Nonetheless, this has not prevented modern practicioners from honoring her and learning from her. As the embodiment of the earth upon which we live, many Rökkatru have come to see her as representing the value of nature or the value of reverence for nature. For Rökkatru, many of whom are keenly in tune with the damage that humanity has done to the planet, this value is of the utmost importance in the age of climate change.

nidhogg_by_aniaartnl_d94lbpw-fullview

Nidhogg is best known for being the dragon coiled among the roots of Yggdrasil, ever gnawing upon its roots. Though this is recounted in Grímnismál as a terrible evil suffered by Yggdrasil, along with the rotting of its trunk and eating of its leaves by a group of harts, it is often interupted more as form of therapuetic exfoliation by Rökkatru—in essence, Nidhogg is seen as that which consumes the dead substances which erode from the surface of the world tree.

In Völuspá Nidhogg is also noted as presiding over an underworld called Náströnd, but due to the nature of this underworld as being overtly concerned with moral reprecussion, especially for crimes such as adultry and falsehood, scholars have highlighted this as a possible Christian revision. Nonetheless, this has, in addition to the aforementioned interpretation of Nidhogg’s chewing on the roots of Yggdrasil, has contributed to Nidhogg’s value being understood as recycling.

I might pose a rephrasing of this value to better reflect the nature of Nidhogg in these interpretations of the dragon, and to accommodate our cultural understanding of the word “recycling.” Rather than recycling I might rather describe Nidhogg’s value as the value of decay. All things must decay, even stone which is eroded from mountain ranges into sand. Leaves which fall in autumn decay back into earth, returning nutrients to the soil and providing habitat for insects in the meantime. All creatures which die are consumed by bacteria, fungi, insects, and scavengers of all variteies. Entire ecosystems have decay at their foundation, and though it may not always be pretty to look at, it is important to remember its value.

 

Gerd is best known for being the jötunn wife of the Vanir god Freyr, and is often called the Lady of the Walled Garden. She’s only known from the story of Freyr’s pursuit of her, in which he sends his friend and servant Skírnir to woo Gerd on his behalf. Though she resists repeatedly, she eventually succumbs to Skírnir’s threats and agrees to marry Freyr.

Because Gerd eventually married Freyr, effectively making peace with him and by extension his people, her value has sometime been attributed as that of frithmaking, essentially the concept of making peace and “building bridges” rather than making war.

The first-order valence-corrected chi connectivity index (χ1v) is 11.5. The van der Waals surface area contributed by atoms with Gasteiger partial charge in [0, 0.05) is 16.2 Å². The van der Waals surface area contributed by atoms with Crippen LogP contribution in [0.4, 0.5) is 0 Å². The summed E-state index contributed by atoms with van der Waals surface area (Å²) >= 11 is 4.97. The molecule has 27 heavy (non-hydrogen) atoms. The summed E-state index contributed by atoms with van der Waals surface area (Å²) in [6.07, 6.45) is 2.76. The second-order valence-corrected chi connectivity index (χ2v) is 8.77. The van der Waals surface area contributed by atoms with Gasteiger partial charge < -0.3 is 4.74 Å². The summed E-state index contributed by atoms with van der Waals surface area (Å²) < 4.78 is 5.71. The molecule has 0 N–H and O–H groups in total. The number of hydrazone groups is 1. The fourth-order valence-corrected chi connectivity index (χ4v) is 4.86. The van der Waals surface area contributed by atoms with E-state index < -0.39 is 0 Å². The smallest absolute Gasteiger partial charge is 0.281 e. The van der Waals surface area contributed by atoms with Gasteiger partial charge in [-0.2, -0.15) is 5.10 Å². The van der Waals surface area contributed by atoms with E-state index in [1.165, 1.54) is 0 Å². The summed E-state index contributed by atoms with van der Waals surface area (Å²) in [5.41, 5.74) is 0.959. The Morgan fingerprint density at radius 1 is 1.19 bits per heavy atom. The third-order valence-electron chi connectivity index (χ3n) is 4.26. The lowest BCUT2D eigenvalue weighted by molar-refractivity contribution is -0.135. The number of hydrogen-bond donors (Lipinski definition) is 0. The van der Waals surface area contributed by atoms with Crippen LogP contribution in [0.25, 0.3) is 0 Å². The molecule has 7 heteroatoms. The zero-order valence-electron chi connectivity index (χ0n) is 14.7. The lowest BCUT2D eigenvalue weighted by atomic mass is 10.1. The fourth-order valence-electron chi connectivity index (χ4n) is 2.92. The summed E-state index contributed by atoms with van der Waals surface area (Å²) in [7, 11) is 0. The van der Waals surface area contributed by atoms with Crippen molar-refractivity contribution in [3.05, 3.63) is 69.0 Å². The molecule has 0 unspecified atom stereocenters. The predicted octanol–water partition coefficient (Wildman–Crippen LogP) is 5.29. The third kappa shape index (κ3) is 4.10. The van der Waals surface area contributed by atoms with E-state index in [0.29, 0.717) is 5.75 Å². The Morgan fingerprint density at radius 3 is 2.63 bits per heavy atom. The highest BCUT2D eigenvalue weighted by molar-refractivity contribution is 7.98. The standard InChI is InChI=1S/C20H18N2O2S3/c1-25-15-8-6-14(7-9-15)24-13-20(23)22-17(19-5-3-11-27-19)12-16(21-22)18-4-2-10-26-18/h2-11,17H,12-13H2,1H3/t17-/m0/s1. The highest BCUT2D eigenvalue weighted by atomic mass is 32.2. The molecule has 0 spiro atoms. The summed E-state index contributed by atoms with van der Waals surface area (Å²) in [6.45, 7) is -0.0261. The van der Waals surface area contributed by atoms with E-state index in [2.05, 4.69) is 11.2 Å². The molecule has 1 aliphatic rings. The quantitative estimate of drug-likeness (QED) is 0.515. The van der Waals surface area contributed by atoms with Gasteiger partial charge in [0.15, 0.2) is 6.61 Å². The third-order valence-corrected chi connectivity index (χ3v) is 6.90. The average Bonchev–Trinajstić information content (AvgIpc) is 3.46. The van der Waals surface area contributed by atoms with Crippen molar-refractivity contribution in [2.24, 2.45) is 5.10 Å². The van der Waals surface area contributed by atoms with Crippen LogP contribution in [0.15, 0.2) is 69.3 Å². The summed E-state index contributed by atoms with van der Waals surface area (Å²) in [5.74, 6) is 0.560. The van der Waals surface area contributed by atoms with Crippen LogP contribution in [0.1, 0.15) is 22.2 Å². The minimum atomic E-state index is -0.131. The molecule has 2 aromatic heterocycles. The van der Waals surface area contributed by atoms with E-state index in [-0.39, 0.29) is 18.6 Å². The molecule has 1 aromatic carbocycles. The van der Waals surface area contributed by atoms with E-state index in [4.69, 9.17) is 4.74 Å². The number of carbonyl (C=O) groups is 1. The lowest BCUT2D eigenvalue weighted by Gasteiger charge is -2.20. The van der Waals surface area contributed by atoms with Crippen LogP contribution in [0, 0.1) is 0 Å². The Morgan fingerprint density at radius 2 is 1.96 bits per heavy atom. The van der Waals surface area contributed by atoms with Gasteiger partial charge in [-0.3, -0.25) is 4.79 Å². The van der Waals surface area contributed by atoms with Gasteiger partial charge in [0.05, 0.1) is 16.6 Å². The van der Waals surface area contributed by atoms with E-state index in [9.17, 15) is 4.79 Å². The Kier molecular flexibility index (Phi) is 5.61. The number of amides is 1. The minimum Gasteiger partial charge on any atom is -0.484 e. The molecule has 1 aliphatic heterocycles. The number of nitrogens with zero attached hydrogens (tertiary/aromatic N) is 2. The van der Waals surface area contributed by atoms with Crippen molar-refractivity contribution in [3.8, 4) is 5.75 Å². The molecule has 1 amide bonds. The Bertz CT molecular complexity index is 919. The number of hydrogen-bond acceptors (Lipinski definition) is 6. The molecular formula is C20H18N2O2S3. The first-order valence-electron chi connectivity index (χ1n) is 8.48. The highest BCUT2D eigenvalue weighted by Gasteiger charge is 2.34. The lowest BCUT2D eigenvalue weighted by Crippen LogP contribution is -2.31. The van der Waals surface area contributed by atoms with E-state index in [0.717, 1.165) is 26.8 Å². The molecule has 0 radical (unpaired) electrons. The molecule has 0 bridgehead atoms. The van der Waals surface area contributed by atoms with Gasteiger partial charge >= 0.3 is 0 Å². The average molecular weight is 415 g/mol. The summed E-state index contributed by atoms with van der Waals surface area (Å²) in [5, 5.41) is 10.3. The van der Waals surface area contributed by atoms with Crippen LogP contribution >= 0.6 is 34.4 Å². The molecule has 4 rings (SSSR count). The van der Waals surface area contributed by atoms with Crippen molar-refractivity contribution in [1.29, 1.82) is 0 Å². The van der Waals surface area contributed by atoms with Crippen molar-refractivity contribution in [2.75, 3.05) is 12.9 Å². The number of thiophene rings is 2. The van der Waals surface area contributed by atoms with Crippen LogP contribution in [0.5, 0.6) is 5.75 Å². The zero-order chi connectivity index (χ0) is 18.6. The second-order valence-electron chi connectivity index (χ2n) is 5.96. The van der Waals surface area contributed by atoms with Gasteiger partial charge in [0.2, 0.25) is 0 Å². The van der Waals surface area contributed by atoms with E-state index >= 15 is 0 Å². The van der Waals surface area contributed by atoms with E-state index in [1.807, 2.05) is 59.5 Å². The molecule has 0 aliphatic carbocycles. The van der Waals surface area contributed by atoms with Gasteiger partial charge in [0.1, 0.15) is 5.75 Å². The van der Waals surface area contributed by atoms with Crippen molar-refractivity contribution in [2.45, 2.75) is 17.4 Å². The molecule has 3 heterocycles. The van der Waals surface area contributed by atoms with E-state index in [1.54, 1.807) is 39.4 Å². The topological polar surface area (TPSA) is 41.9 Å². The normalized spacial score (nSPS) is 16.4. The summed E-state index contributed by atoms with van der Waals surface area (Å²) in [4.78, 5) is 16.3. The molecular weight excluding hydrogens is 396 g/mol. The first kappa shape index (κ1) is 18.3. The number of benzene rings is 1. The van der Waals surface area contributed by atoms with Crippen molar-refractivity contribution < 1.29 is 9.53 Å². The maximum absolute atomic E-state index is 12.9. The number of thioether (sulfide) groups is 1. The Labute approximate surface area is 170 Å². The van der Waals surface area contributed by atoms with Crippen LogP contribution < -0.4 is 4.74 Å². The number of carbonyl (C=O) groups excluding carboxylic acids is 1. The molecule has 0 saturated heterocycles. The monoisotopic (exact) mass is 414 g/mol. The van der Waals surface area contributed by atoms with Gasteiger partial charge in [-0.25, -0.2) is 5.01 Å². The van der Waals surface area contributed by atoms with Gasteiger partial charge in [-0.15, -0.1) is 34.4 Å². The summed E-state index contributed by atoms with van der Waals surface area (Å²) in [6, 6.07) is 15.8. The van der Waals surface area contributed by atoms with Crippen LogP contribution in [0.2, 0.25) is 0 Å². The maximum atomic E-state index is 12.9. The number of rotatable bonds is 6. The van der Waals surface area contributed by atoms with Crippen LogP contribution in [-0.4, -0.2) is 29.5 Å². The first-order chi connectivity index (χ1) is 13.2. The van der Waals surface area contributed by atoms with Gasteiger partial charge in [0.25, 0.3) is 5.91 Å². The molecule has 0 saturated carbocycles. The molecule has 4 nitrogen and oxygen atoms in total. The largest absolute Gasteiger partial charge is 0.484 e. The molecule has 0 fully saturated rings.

Based on the UPG/PVPG many have experienced with her, however, she may represent different values to different people. Somewhat ironically I’ve heard multiple women report having good luck seeking counsil and aid from Gerd with regards to stalkers and abusers. Many others associate her more strongly with the walled garden of her name than with the story of her marriage to Frey (myself being among them). Given this her values could just as easily be that of farming and permaculture, especially as a goddess associated with fertile soil (according to commonly accepted scholarly interpretations of the story of her marriage to Freyr) and through this potentially connected to Jord (community gardens and farms which focus on sustainability are one avenue for communities and individuals to address climate change). She could also easily embody the value of survival—sometimes frithmaking is less about building bridges and more about living to fight another day.

skadi_by_irenhorrors_dd05vy8-fullview

Skadi is one goddess who not all Rökkatru agree upon. Because she is known for having made peace with the Æsir, marrying (and eventually divorcing) Njordr and taking up a hall in Asgard. It is often assumed that this means she has sided with the Æsir during Ragnarok, though this is not attested to in any surviving lore.

Some Rökkatru reject Skadi for these reasons, while others still accept her due to her jötunn nature. Nonetheless, she is still sometimes has the value of self reliance attributed to her as a Rökkatru value, and certainly this is something many in the community value deeply.

Self reliance is attrributed to Skadi as a value due to the nature of her story: when her father was killed by the Æsir she marched into Asgard to challenge them for the loss, taking control of the situation and her life in doing so, and winning a place for herself among the Æsir in the process, thereby exercising absolute autonomy over the direction of her life from thereon out.